2 Gaza Strip Businesswomen Have More In Common Than They Realize
STEVE INSKEEP, HOST:
The World Bank estimates that the world's highest unemployment rate is in the Palestinian territory of Gaza. The unemployment rate there is certainly among the highest in the world because three wars in eight years between Israel and Gaza's ruling Hamas movement have left the economy in ruins. Many men are out of work, although many women are filling the gap. That's what reporter Nick Schifrin discovered on a recent trip to Gaza City.
NICK SCHIFRIN, BYLINE: In downtown Gaza, the fries are frying and coleslaw is being chopped. Employees in red shirts and white hats serve greasy food to families. In the corner, there are toys for kids, and the walls are decorated with SpongeBob SquarePants. This is Big Bite, and it's a rare sight, one of Gaza's first and most successful fast food joints. The owner is just as rare, one of Gaza's first and most successful business women.
MONA GHALAYINI: (Foreign language spoken).
SCHIFRIN: Mona Ghalayini is 46 years old. She grew up in a nearby refugee camp and describes her family as lower middle-class.
Where does your ambition come from?
Ghalayini spoke to me through an interpreter.
GHALAYINI: (Through interpreter) All right. Well, it all started with my father.
SCHIFRIN: She describes her father as her inspiration and biggest cheerleader. He sent her to college in Jordan alone.
GHALAYINI: (Through interpreter) But it was quite rare. Nobody would have sent his daughter to study somewhere else, but my father did. I was brought up learning these values of being brave and not being afraid of anything and to be honest.
SCHIFRIN: She got her start as a hotel receptionist, one of the few jobs that Gazan women can get without offending cultural sensitivities. Only a fifth of Gazan women participate in the formal workforce, and unemployment among Gazan women is nearly double that of Gazan men, according to official stats. Ghalayini beat those odds and moved up rapidly. Five years after landing her first job, she bought her first hotel. Today, she owns or manages two of Gaza's best known hotels, as well as Bit Bite, a restaurant and a mall. She employs 300 people.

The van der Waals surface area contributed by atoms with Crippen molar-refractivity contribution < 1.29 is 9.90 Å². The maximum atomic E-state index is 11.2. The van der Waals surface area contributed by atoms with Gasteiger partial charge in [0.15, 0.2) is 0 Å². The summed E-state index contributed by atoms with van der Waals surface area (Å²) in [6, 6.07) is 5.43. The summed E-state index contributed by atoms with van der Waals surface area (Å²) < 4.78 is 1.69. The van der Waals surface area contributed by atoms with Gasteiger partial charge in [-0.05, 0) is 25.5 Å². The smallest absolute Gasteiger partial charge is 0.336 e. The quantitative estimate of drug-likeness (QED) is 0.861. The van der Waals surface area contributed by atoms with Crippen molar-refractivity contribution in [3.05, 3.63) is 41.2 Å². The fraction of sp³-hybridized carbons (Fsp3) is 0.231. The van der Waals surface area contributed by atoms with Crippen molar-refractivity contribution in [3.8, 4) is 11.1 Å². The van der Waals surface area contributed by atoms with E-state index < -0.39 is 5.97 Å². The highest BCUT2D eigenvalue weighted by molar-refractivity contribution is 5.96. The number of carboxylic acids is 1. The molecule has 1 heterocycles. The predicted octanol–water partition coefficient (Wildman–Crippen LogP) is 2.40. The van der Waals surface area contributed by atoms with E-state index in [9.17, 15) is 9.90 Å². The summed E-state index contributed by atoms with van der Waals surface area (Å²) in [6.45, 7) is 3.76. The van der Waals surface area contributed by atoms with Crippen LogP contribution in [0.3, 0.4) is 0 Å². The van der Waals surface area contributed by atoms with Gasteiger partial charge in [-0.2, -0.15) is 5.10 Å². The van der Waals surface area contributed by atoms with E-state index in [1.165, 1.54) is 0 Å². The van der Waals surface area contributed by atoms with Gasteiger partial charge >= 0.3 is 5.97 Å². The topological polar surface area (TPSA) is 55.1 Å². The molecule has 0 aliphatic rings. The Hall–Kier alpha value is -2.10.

GHALAYINI: (Through interpreter) It's all about ambition. If you have a good ambition, you will make it at some point.
SCHIFRIN: Fifty-three-year-old Abla el Najele has that ambition. She runs a tailor shop thanks to a loan from an aid organization.
ABLA EL NAJELE: (Through interpreter) Since we started this business things are different now. Life is better and it is difficult, the work is difficult, but at least we live with dignity.
SCHIFRIN: She is trying to pass that dignity on to the next generation. Sitting next to her are two employees, her daughters.
Is she a good boss, your mom?
SCHIFRIN: Like many 25-year-old Gazans, daughter Raghda graduated college but couldn't find a job, and she never had the father that Ghalayini did. He died of cancer when she was a baby. So the role of inspirer and cheerleader has been assumed by her mother. Raghda says her mother taught her how to sew and offered her a job in the tailor shop.
RAGHDA EL NAJELE: (Through interpreter) It is good for you to have a job and to produce things and to feel that you are that productive. And this is success to me, yes. It is important.
SCHIFRIN: El Najele says employing her daughters is about more than keeping the income in the family. It's about infusing the next generation with independence.
A. EL NAJELE: (Through interpreter) It's good for their life, for the experience of their life. They're young, so they will learn much out of this.
SCHIFRIN: The two entrepreneurs Ghalayini and El Najele don't know each other, but when I mentioned the taylor, Ghalayini encouraged her to keep investing in her business and in her daughters. And then she smiled as she looked out over her most successful hotel, she said her father - the one who got her started - well, he was a tailor, too. Nick Schifrin, NPR News, Gaza City.
[Editor's note: This transcript accurately reflects what Mona Ghalayini said to NPR and how this report was intended to be presented. During the production of the audio report, however, the clips of her voice were not put in the proper order.] Transcript provided by NPR, Copyright NPR.